Through a wonderful friend I landed a gig, too, putting together flowers sometimes for the best restaurant in Pittsburgh, Legume (I say best based on food, approach, and people).
Anyhow, throughout all this I came to realize just how much people enjoy flowers. I think it’s partly because we are not often reminded that we matter and are deserving of wonderful things. I have come to see code enforcement in a similar light to the one I see sharing flowers in— both improve the quality of lives. When we remember that more beautiful, code-compliant communities are everyone’s responsibility, everyone is able thrive. And when we recognize and appreciate each other as humans, thriving gets even easier.
I hold the value that flowers are for everyone, not just folks like Elton John or people with extra spending $.
In that vein, my favorite summertime code violation is high weeds and tall grass. My favorite thing to do with weeds is to walk around and pick them (and, ultimately, encourage people to take care of their properties) (I like picking up litter, too, but that’s another page!). Gleaning beauty from the mundane has colored my approach to flowers and largely, to life.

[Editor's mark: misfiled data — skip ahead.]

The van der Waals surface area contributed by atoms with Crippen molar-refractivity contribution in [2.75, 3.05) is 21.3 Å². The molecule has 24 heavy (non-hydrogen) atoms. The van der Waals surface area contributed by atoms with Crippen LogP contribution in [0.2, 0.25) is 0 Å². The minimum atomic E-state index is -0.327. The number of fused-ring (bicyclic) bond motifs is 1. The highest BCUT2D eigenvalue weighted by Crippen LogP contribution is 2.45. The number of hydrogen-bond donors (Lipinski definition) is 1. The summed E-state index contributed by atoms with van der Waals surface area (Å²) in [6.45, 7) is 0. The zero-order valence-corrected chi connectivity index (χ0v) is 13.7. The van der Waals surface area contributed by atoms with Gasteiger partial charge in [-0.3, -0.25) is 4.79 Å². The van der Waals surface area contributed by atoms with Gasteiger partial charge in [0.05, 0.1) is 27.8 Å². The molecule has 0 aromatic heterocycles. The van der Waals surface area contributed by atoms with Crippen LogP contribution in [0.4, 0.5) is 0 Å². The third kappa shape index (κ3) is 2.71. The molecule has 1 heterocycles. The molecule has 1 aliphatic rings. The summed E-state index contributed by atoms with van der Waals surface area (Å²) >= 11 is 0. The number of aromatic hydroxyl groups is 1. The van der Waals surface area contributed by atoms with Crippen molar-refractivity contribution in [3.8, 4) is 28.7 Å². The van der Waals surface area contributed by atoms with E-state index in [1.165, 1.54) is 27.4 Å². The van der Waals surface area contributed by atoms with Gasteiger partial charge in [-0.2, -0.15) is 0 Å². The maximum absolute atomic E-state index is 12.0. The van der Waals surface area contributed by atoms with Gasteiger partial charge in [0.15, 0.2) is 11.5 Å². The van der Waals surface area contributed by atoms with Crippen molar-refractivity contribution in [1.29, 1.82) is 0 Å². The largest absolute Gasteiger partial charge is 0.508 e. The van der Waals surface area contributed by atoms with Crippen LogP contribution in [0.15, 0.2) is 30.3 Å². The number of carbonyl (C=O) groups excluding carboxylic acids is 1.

Rinse out a salsa jar. Pick some weeds. Make a bouquet for yourself. Rinse out a jelly jar. Pick more weeds. Make a bouquet for someone you care about. Create beautiful things; share them. Flowers can be for everyone!
In Pittsburgh, through 311 and our new transparentmayor and administration, civic engagement is for everyone, too. Caring about different things can be frustrating when there is no clear way to act to make things better. Apathy is easy because you’ll rarely be disappointed if you disconnect. It doesn’t have to be that way, though— you can be the difference you’ve been waiting for, and I would encourage you to do so by paying attention, accessing resources when you have concerns, and picking weeds.
Without oversharing too much, my parents are in love again after 34 years of marriage, which is sweet, but kind of gross, too (parent PDA’s are extra awkward when you’re not used to them!). He brings her flowers at work now, just because.
OFFICIAL MUSIC VIDEO FOR JENNY LEWIS' JUST ONE OF THE GUYS, featuring Kristen Stewart, Brie Larson and Anne Hathaway.
OH THIS LADY and her pouty friends. I am recalling a million Jenny memories listening to this delightful song, here are 7.
1. My brother Jeremy burning me Rilo Kiley’s More Adventurous when I was in high school, and how much less lonely that album made me feel.
2. Can vanity and happiness coexist? -Love and War, 11 11 46